UPDATE: Chosun Ilbo’s Thursday edition claimed that the Mr. A in the article below has already defected to Seoul not Tokyo.
Two high-ranking North Korean officials stationed in Beijing sought asylum at the Japanese embassy at the end of September, South Korean newspaper JoongAng Ilbo reported on Wednesday.
One of the defected officials was reportedly in charge of purchasing and supplying medicine and medical devices for some of Pyongyang’s most influential people, including Kim Jong Un, the report alleges.
“The high-ranking official Mr. A (alias) from the North Korea’s Ministry of Public Health, who had been operating as a North Korean representative in Beijing, disappeared with his wife and daughter on September 28,” an unnamed source told JoongAng Ilbo.
“They are processing their defection to Japan with the help of Japanese embassy in China,” said the source, saying that Mr. A is known to have relatives in Japan.
These defections, which are yet to be confirmed, come only two months after Thae Yong-ho, a North Korean diplomat based in London, defected – a story also broken by Lee Young-jong at JoongAng.
“The unnamed source in the article refers to a member of an NGO, who has been keeping a close eye on North Korea and information about the country,” Lee told NK News on Wednesday. “I don’t have the full details of this defection, and currently, the Japanese embassy in China is neither confirming nor denying it.”
Lee said he presumed that the defector and his family are still inside the Japanese embassy while Tokyo and Beijing try to reach an agreement.
The Yonhap News Agency appeared to corroborate the news, reporting that an official at the DPRK embassy in Beijing, affiliated with North Korea’s health ministry, has defected in recent weeks.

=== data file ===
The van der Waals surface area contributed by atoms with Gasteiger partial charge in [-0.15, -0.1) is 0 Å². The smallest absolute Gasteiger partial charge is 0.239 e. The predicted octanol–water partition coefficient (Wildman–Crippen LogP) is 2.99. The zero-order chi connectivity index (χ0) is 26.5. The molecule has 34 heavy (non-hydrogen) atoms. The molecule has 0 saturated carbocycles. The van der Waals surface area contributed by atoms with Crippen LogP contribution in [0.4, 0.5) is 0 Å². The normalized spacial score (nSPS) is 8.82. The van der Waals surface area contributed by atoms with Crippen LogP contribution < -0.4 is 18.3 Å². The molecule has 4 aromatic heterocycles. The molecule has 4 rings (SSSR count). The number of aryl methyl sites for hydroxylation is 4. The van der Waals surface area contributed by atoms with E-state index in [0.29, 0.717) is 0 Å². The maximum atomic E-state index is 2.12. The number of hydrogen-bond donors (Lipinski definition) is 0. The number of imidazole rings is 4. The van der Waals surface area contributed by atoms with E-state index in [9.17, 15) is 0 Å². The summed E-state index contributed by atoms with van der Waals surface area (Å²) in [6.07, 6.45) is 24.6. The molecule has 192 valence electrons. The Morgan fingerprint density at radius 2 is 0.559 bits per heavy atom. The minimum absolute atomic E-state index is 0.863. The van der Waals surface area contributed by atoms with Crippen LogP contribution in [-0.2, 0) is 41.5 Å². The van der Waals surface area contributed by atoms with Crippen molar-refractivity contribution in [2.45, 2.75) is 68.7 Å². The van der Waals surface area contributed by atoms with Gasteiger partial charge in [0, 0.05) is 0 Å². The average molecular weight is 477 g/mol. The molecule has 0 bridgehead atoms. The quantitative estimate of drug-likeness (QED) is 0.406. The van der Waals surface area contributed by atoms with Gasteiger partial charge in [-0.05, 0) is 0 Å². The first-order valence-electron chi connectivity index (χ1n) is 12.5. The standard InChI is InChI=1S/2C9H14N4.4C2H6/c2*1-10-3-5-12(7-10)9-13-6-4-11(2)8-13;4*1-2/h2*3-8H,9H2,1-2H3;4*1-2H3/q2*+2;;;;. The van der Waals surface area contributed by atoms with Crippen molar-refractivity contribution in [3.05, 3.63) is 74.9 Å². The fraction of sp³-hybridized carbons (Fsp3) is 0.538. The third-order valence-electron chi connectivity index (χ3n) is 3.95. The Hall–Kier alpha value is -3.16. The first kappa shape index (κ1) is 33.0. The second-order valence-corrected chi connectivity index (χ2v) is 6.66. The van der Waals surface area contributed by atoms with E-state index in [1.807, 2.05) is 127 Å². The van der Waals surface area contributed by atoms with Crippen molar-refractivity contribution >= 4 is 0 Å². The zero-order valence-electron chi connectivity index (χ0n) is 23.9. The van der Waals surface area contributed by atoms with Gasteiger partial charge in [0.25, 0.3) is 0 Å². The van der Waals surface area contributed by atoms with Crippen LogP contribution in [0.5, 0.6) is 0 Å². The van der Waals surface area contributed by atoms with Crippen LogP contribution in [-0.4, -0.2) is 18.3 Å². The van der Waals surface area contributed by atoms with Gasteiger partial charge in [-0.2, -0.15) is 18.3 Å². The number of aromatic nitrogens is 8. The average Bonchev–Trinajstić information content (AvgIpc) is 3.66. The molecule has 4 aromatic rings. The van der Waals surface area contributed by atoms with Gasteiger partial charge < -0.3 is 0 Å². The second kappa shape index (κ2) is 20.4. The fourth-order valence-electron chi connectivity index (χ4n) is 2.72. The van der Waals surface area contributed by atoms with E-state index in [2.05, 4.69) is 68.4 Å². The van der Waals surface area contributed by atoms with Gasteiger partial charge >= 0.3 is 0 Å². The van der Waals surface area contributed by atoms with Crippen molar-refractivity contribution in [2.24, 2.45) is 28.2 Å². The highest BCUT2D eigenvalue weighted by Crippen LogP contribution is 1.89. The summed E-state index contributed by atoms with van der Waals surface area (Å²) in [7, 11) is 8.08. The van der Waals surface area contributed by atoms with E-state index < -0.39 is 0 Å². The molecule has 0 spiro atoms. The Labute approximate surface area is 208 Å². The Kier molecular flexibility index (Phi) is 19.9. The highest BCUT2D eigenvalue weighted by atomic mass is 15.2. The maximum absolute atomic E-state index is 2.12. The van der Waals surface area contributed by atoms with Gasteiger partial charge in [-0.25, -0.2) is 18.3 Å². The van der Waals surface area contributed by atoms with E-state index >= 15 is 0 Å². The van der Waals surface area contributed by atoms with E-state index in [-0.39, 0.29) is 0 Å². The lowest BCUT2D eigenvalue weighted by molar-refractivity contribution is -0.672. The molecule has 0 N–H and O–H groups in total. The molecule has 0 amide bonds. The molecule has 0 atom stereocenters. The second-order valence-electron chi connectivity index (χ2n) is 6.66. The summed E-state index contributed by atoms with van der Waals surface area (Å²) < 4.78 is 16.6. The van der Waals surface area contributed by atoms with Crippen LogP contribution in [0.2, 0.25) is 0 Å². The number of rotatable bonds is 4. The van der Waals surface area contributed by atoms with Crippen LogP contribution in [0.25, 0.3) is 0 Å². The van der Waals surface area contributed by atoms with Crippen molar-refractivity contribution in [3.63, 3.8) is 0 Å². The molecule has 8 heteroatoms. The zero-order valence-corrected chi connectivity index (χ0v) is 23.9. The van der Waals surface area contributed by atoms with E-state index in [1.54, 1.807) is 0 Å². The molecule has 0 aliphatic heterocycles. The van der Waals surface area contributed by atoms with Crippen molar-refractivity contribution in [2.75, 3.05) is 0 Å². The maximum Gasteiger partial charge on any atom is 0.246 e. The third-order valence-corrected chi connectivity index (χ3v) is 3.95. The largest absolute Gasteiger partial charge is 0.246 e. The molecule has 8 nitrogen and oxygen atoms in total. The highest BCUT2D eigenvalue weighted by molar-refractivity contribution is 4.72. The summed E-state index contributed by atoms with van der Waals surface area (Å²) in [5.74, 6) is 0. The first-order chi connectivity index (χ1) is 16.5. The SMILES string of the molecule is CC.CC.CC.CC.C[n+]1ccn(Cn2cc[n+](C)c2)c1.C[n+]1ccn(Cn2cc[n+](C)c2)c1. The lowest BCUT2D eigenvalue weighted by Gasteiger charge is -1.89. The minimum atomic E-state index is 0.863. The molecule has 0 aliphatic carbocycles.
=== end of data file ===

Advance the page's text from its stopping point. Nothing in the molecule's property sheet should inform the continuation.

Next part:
But Yonhap claimed the man and his family were hoping to gain asylum in South Korea, not Japan.
The Japanese government’s top spokesperson Yoshihide Suga denied that the country’s embassy in Beijing had received any request.
“There’s no truth in the reports that North Korean asylum seekers contacted the Japanese embassy, and we’re not aware of any situation involving North Koreans hoping to defect to Japan,” he told a press conference on Wednesday.
Jeong Yeon-guk, a spokesperson from the Blue House, would not comment.
“There is nothing that Seoul can confirm at this moment,” Unification Ministry spokesperson, Jeong Joon-hee said during the Wednesday briefing.
No one from the public relations office of the Japanese embassy in Beijing responded to phone calls, possibly because of an ongoing week-long holiday in China.
Another North Korean official, also from the North Korean embassy in Beijing, decided to defect with his family around the same time, according to JoongAng.
But a long-time North Korea watcher pointed out that these rumored defections, should they be confirmed, happened a few days before the President’s remarks.
“We can’t say that the sanctions are not working at all, it may have caused some level of agitation among North Korean elites,” Kim Byung-ro, a researcher from the Institute for Peace and Unification Studies, told NK News.
“However, it is absurd to link the president’s speech with this event. Her remark was intended for the South Korean audiences (for domestic politics), not for the North Koreans.”
Edited by: Oliver Hotham
Featured Image: Tiananmen Square & Forbidden City entrance, Beijing, China by ^Joe on 2015-10-04 01:44:51
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